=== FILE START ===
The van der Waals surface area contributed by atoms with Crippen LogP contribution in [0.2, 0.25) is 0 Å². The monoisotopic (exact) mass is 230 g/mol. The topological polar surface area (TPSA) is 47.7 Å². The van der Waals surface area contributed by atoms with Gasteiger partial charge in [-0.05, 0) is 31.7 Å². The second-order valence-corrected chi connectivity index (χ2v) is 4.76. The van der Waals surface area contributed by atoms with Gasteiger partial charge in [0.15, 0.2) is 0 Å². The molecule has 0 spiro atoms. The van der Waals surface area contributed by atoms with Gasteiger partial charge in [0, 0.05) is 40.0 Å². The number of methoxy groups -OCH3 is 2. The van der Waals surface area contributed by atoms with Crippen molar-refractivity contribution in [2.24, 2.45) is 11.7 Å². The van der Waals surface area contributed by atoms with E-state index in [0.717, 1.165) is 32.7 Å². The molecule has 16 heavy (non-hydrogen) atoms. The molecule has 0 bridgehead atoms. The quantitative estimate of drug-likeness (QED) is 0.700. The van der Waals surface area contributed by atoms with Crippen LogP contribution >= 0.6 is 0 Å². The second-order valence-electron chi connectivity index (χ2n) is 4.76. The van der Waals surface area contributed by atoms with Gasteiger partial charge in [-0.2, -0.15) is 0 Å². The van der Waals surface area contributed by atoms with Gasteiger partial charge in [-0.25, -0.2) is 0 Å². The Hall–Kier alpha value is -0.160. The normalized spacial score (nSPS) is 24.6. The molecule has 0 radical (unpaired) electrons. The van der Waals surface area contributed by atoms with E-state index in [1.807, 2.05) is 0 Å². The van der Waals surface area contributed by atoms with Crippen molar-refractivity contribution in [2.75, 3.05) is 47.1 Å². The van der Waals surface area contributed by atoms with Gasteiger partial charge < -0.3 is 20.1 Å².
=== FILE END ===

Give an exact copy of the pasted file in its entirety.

The van der Waals surface area contributed by atoms with Crippen LogP contribution in [0.2, 0.25) is 0 Å². The monoisotopic (exact) mass is 230 g/mol. The topological polar surface area (TPSA) is 47.7 Å². The van der Waals surface area contributed by atoms with Gasteiger partial charge in [-0.05, 0) is 31.7 Å². The second-order valence-corrected chi connectivity index (χ2v) is 4.76. The van der Waals surface area contributed by atoms with Gasteiger partial charge in [0.15, 0.2) is 0 Å². The molecule has 0 spiro atoms. The van der Waals surface area contributed by atoms with Gasteiger partial charge in [0, 0.05) is 40.0 Å². The number of methoxy groups -OCH3 is 2. The van der Waals surface area contributed by atoms with Crippen molar-refractivity contribution in [2.24, 2.45) is 11.7 Å². The van der Waals surface area contributed by atoms with E-state index in [0.717, 1.165) is 32.7 Å². The molecule has 16 heavy (non-hydrogen) atoms. The molecule has 0 bridgehead atoms. The quantitative estimate of drug-likeness (QED) is 0.700. The van der Waals surface area contributed by atoms with Crippen LogP contribution >= 0.6 is 0 Å². The second-order valence-electron chi connectivity index (χ2n) is 4.76. The van der Waals surface area contributed by atoms with Gasteiger partial charge in [-0.2, -0.15) is 0 Å². The van der Waals surface area contributed by atoms with Gasteiger partial charge in [-0.25, -0.2) is 0 Å². The Hall–Kier alpha value is -0.160. The normalized spacial score (nSPS) is 24.6. The molecule has 0 radical (unpaired) electrons. The van der Waals surface area contributed by atoms with E-state index in [1.807, 2.05) is 0 Å². The van der Waals surface area contributed by atoms with Crippen molar-refractivity contribution in [2.75, 3.05) is 47.1 Å². The van der Waals surface area contributed by atoms with Gasteiger partial charge < -0.3 is 20.1 Å².